I had to accept that I was given this diagnosis as a blessing—to help others, especially children, with type 1 diabetes. 

I had to accept that with this disease, comes the realization that I will never be perfect—and the best part is, I don't have to be. Blood sugars will go high and blood sugars will go low, and sometimes, I don't want to try and put them back together again, but I have to. There is no choice. Life is too important to me. 

There is a great quote I have come to find, spoken by a Mary Anne Radmacher. She said, “Courage doesn't always roar. Sometimes, courage is the quiet voice at the end of the day, saying, "I will try again tomorrow."” I have found this to be very comforting throughout my journey of self discovery. 

I don't believe I will ever be "cured" of diabulimia, just like I have not yet been cured of type 1 diabetes. I still think about stopping my insulin every single day. The thought is always there; it always comes to the surface, once, twice, sometimes three times per day. But, I have a great support system in my family, my friends, my co-workers, and my endocrinologist. 

I'll always have a little extra chub on my belly (insulin is a hormone that just happens to aid in the storage of fat, which is why a lot of type 1 diabetics have a difficult time losing weight), but I don't care. I'm alive, and I don't have any complications from my juvenile diabetes.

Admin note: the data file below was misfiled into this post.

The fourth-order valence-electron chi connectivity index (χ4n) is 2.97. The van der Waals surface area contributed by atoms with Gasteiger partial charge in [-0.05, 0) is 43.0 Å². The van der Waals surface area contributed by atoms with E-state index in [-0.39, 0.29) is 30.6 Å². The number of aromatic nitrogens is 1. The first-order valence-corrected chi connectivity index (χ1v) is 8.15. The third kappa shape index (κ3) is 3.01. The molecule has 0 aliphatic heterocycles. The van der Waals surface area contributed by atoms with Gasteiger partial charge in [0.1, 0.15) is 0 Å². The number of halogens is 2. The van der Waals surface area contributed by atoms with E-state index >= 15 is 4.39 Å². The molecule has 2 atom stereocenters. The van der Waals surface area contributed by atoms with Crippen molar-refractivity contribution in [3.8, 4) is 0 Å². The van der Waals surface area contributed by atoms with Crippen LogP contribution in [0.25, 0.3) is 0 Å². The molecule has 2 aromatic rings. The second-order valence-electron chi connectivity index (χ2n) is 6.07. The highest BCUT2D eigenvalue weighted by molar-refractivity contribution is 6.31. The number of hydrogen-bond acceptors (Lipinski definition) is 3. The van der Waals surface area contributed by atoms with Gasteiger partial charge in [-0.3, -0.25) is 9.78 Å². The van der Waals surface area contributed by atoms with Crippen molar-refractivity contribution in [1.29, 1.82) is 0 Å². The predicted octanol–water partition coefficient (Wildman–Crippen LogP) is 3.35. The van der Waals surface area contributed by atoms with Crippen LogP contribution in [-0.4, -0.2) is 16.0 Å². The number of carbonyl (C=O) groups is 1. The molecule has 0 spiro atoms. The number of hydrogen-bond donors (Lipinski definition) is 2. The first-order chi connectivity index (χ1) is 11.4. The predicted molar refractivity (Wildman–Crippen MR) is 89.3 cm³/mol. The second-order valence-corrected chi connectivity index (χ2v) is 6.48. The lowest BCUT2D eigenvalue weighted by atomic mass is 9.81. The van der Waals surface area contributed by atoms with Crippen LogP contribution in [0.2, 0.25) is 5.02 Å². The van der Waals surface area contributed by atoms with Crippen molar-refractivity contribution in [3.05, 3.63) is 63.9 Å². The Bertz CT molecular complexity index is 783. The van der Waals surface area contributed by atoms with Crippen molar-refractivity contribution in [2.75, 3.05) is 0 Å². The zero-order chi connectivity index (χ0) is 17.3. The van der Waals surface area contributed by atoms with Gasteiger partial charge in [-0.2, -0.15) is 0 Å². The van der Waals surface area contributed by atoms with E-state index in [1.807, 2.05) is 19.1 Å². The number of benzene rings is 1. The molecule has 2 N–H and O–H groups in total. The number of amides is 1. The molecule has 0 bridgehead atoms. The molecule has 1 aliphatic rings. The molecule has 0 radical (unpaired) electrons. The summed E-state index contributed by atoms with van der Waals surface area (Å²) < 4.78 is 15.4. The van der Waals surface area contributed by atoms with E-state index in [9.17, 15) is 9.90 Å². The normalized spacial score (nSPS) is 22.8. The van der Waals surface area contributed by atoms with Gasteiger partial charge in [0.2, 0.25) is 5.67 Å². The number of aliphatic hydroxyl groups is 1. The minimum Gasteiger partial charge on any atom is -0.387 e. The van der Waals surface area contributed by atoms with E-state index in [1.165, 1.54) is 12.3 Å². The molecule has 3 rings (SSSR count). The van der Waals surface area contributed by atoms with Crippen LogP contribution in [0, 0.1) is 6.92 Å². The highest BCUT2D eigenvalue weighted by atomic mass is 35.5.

I have recently been eating a healthier diet, and trying to get more exercise. I have replaced a lot of my favorite carbohydrates with vegetables and nuts. I live off of Quest Nutrition Protein Bars—they are virtually bolus-free! I'm finding myself using less insulin, only, now in a healthy way! Less high blood sugars, less correction insulin used. Less carbohydrates ingested, less insulin needed to cover the food in order to prevent high blood sugars. I think I have it figured out, for once in my life! 

I wanted to provide my readers with photos for comparison, but a lot of them were just too difficult to share. I was unrecognizable, and I didn't want to trigger anyone's recovery with diabulimia. 

This is a photo from 1990, when I was 4 and a half years old; This photo was actually taken at the hospital, during my stay for my type 1 diabetes diagnosis.

This photo is from after my discharge; I went to the local Southwyck Mall in Toledo, Ohio, to get my ears pierced after my follow up appointment.

Happily accepting a dinner time basal injection at Christmas, circa 1994.